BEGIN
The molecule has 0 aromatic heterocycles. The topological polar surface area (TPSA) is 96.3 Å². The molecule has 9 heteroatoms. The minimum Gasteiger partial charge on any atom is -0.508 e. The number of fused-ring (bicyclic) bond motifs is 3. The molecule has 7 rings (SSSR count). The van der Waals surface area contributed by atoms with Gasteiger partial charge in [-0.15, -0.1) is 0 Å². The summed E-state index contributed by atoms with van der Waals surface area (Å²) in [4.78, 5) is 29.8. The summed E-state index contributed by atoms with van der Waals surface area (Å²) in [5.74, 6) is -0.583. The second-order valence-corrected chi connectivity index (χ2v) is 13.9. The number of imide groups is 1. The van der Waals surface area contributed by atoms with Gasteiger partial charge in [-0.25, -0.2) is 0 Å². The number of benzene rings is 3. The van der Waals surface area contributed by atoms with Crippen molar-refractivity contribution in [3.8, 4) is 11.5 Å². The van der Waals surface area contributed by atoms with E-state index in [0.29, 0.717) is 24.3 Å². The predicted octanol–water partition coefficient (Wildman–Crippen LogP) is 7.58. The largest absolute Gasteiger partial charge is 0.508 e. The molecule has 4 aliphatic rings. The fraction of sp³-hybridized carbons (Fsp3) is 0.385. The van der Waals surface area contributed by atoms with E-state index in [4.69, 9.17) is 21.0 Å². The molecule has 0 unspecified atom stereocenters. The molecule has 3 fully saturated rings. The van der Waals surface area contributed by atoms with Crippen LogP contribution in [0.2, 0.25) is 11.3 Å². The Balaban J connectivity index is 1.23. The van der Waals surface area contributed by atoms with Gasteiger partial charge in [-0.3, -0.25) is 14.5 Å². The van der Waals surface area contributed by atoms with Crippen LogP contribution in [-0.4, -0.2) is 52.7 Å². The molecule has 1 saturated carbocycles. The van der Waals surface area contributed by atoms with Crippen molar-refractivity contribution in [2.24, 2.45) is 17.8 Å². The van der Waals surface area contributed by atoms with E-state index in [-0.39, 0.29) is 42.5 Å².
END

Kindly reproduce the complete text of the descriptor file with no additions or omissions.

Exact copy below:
The molecule has 0 aromatic heterocycles. The topological polar surface area (TPSA) is 96.3 Å². The molecule has 9 heteroatoms. The minimum Gasteiger partial charge on any atom is -0.508 e. The number of fused-ring (bicyclic) bond motifs is 3. The molecule has 7 rings (SSSR count). The van der Waals surface area contributed by atoms with Gasteiger partial charge in [-0.15, -0.1) is 0 Å². The summed E-state index contributed by atoms with van der Waals surface area (Å²) in [4.78, 5) is 29.8. The summed E-state index contributed by atoms with van der Waals surface area (Å²) in [5.74, 6) is -0.583. The second-order valence-corrected chi connectivity index (χ2v) is 13.9. The number of imide groups is 1. The van der Waals surface area contributed by atoms with Gasteiger partial charge in [-0.25, -0.2) is 0 Å². The number of benzene rings is 3. The van der Waals surface area contributed by atoms with Crippen molar-refractivity contribution in [3.8, 4) is 11.5 Å². The van der Waals surface area contributed by atoms with E-state index in [0.29, 0.717) is 24.3 Å². The predicted octanol–water partition coefficient (Wildman–Crippen LogP) is 7.58. The largest absolute Gasteiger partial charge is 0.508 e. The molecule has 4 aliphatic rings. The fraction of sp³-hybridized carbons (Fsp3) is 0.385. The van der Waals surface area contributed by atoms with E-state index in [4.69, 9.17) is 21.0 Å². The molecule has 0 unspecified atom stereocenters. The molecule has 3 fully saturated rings. The van der Waals surface area contributed by atoms with Crippen LogP contribution in [0.2, 0.25) is 11.3 Å². The Balaban J connectivity index is 1.23. The van der Waals surface area contributed by atoms with Gasteiger partial charge in [-0.3, -0.25) is 14.5 Å². The van der Waals surface area contributed by atoms with Crippen LogP contribution in [-0.4, -0.2) is 52.7 Å². The molecule has 1 saturated carbocycles. The van der Waals surface area contributed by atoms with Crippen molar-refractivity contribution in [2.24, 2.45) is 17.8 Å². The van der Waals surface area contributed by atoms with E-state index in [-0.39, 0.29) is 42.5 Å².